Do you have a friend or colleague that you enjoy hanging out with because they treat you well? Do you know an acquaintance whom you dislike because they keep criticizing everything you do? Do you enjoy supporting the former while actively avoid the latter? For most of us the quality of our lives and the success or failure of our careers will depend on how good we are at building and maintaining relationships. For learning those essential skills, the first three lessons in Dale Carnegie’s “How to Win Friends and Influence People” are especially valuable.
They say repetition is the key to mastery. As a classic self-improvement book, you may have read it yourself at one point in your life but have not had the time to review it. We’ve gone a long way since Dale Carnegie’s time and many leaders like John Maxwell, Stephen Covey, Brian Tracy and several others have taught lessons that adds and builds on what he taught (and I’ve included some of them here as they’re crucial for improving the lesson), but his classic still stands as one of the best. If you want a quickly remember some of the basics, then keep reading this article!
Note: I also suggest buying and reading the book through the affiliate image link below to learn the complete lesson. As they say, nothing beats the original!
Essential People Skills from Dale Carnegie
1. Words hurt. Dale Carnegie says “Don’t Criticize, Condemn or Complain.”
This happens a lot when people talk about parenthood, politics, and work. If you’re doing your job well and somebody tells you you’re wrong, will you be happy? Will you want to do it their way because they tell you they’re better and you’re terrible? Of course not! Well here’s the thing: Everyone thinks that they’re doing what’s right, even if you or other people think it’s wrong. Criticizing or condemning people only serves to hurt them and then make them argue their side even further.
“Any fool can criticize, condemn and complain – and most fools do. But it takes character and self-control to be understanding and forgiving. “ – Dale Carnegie
How can you apply this to your career or business? In “Leadership Gold: Lessons I’ve Learned from a Lifetime of Leading,” John Maxwell said that “People quit people, not companies.” People leave because of bosses that devalue them, bosses who are untrustworthy, and bosses who are incompetent. Will you trust or like the boss who keeps pointing out your mistakes just to feel superior? Every time they criticize you for minor reasons, don’t you also look for their faults (thus you see them as incompetent)?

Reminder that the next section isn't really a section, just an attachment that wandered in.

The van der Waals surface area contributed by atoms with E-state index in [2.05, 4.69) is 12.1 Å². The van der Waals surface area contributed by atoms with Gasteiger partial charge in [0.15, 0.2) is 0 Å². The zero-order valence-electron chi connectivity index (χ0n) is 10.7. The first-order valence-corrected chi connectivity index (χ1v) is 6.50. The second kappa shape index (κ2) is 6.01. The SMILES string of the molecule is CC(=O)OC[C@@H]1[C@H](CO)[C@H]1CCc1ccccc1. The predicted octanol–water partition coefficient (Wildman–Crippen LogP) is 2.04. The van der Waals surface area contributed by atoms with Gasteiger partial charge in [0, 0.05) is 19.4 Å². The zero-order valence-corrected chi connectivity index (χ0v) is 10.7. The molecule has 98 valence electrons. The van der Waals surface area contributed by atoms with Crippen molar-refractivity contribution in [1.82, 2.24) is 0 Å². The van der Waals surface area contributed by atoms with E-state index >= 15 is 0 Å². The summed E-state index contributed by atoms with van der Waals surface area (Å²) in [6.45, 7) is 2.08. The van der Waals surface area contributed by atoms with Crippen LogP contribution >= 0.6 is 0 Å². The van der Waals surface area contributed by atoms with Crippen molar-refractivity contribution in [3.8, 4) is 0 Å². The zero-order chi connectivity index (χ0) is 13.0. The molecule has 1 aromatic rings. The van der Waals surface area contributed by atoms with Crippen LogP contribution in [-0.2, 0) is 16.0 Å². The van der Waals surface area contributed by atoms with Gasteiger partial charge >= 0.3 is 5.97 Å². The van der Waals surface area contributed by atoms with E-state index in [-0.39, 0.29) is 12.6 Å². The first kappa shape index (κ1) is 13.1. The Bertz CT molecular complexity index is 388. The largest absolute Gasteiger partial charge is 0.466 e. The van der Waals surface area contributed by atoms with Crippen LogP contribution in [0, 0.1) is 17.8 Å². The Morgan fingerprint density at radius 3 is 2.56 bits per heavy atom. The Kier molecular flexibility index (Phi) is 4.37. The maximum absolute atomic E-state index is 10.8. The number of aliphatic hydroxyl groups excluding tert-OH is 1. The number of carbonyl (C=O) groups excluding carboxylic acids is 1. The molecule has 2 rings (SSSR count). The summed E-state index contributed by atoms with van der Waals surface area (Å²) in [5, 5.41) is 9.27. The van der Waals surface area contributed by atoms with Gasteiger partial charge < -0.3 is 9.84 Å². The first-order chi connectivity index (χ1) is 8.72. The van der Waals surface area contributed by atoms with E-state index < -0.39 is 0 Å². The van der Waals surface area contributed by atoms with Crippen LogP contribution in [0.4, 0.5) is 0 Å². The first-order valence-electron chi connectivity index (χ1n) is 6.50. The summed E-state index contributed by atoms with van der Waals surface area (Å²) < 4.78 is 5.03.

That doesn’t just apply to your bosses or people above you. It applies to YOU TOO and how you deal with the people who work with you.
Again, everyone believes that they’re doing what they think is right. Don’t criticize people, your coworkers, friends, and family, as it’ll simply damage your relationships. Like what Stephen Covey said in “The 7 Habits of Highly Effective People,” you must seek first to understand, and then to be understood. Only then will you be able to give proper constructive feedback and lead people well.
“There is nothing else that so kills the ambitions of a person as criticisms from superiors.” – Charles Schwab
2. Words strengthen bonds. Dale Carnegie says “Give Honest and Sincere Appreciation.”
“I have yet to find the person however great or exalted his station, who did not do better work and put forth greater effort under a spirit of approval than he would ever do under a spirit of criticism.” – Charles Schwab
Brian Tracy and Ron Arden in “The Power of Charm” taught that you must be “quick to praise” while Ken Blanchard and Spencer Johnson, authors of “The One Minute Manager” taught that you must “catch people doing something right.” When you see someone doing something well, tell them! Let them know that you appreciate their work and they’ll be motivated to do better.
Have you ever placed a team sport or videogame where you scored a critical point and your teammates praised you? (“Great shot! That was awesome!”) Have you ever sang a song, drawn a picture, or demonstrated your special talents and people said that you were amazing? I bet you felt wonderful afterwards. Do that for others as well. Give honest and sincere appreciation.
Be warned, however, that this is different from flattery. Cheap praise or flattery won’t work as it has a hidden intent… and people feel it. You can lie with your words, but you cannot lie with your intent. Do you remember a time when a friend has tried flattering you by saying something like “you look nice today” or “you’re one of the kindest persons I know”… and then asked you for money afterwards? You probably felt insulted even before they started asking you for money. You likely sensed something in their tone of voice that tells you they’re trying to manipulate you with flattery. That is something you must never do yourself.
As Dale Carnegie explained, the difference between flattery and appreciation is simple: “One is sincere and the other insincere. One comes from the heart; the other from the teeth out. One is unselfish; the other selfish. One is universally admired; the other universally condemned.”
If someone is doing something good, give honest and sincere appreciation.